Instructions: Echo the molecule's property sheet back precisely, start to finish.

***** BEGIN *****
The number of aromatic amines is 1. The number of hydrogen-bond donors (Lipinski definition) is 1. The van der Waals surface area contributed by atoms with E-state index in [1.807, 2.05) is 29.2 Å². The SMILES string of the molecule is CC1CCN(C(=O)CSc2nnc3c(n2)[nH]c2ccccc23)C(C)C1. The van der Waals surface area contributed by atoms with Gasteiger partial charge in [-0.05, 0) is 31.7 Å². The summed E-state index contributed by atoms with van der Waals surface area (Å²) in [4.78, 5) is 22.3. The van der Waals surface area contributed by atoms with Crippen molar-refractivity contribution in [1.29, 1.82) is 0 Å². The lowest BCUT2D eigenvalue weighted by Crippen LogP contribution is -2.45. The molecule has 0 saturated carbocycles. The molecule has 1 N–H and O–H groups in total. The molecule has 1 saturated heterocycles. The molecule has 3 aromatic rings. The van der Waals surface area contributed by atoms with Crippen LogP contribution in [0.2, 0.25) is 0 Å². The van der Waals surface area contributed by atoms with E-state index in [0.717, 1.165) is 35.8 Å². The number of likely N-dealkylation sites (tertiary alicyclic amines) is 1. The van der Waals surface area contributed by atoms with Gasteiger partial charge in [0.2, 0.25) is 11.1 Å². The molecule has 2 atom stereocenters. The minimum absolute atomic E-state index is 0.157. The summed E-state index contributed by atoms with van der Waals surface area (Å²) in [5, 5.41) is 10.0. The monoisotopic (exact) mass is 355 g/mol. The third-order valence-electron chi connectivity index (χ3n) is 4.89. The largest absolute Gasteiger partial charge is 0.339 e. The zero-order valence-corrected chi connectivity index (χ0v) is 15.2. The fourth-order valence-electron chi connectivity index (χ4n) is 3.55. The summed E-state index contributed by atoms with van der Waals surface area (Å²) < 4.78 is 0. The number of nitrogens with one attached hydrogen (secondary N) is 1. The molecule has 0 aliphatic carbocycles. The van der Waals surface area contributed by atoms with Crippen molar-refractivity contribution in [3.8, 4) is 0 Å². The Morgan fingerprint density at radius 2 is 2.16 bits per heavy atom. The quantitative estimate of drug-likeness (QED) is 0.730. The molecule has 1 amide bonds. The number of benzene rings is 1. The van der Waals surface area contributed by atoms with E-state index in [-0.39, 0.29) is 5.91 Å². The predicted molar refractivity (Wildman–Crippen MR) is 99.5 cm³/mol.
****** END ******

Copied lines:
The number of aromatic amines is 1. The number of hydrogen-bond donors (Lipinski definition) is 1. The van der Waals surface area contributed by atoms with E-state index in [1.807, 2.05) is 29.2 Å². The SMILES string of the molecule is CC1CCN(C(=O)CSc2nnc3c(n2)[nH]c2ccccc23)C(C)C1. The van der Waals surface area contributed by atoms with Gasteiger partial charge in [-0.05, 0) is 31.7 Å². The summed E-state index contributed by atoms with van der Waals surface area (Å²) in [4.78, 5) is 22.3. The van der Waals surface area contributed by atoms with Crippen molar-refractivity contribution in [1.29, 1.82) is 0 Å². The lowest BCUT2D eigenvalue weighted by Crippen LogP contribution is -2.45. The molecule has 0 saturated carbocycles. The molecule has 1 N–H and O–H groups in total. The molecule has 1 saturated heterocycles. The molecule has 3 aromatic rings. The van der Waals surface area contributed by atoms with Crippen LogP contribution in [0.2, 0.25) is 0 Å². The van der Waals surface area contributed by atoms with E-state index in [0.717, 1.165) is 35.8 Å². The number of likely N-dealkylation sites (tertiary alicyclic amines) is 1. The van der Waals surface area contributed by atoms with Gasteiger partial charge in [0.2, 0.25) is 11.1 Å². The molecule has 2 atom stereocenters. The minimum absolute atomic E-state index is 0.157. The summed E-state index contributed by atoms with van der Waals surface area (Å²) in [5, 5.41) is 10.0. The monoisotopic (exact) mass is 355 g/mol. The third-order valence-electron chi connectivity index (χ3n) is 4.89. The largest absolute Gasteiger partial charge is 0.339 e. The zero-order valence-corrected chi connectivity index (χ0v) is 15.2. The fourth-order valence-electron chi connectivity index (χ4n) is 3.55. The summed E-state index contributed by atoms with van der Waals surface area (Å²) < 4.78 is 0. The number of nitrogens with one attached hydrogen (secondary N) is 1. The molecule has 0 aliphatic carbocycles. The van der Waals surface area contributed by atoms with Crippen molar-refractivity contribution in [3.8, 4) is 0 Å². The Morgan fingerprint density at radius 2 is 2.16 bits per heavy atom. The quantitative estimate of drug-likeness (QED) is 0.730. The molecule has 1 amide bonds. The number of benzene rings is 1. The van der Waals surface area contributed by atoms with E-state index in [-0.39, 0.29) is 5.91 Å². The predicted molar refractivity (Wildman–Crippen MR) is 99.5 cm³/mol.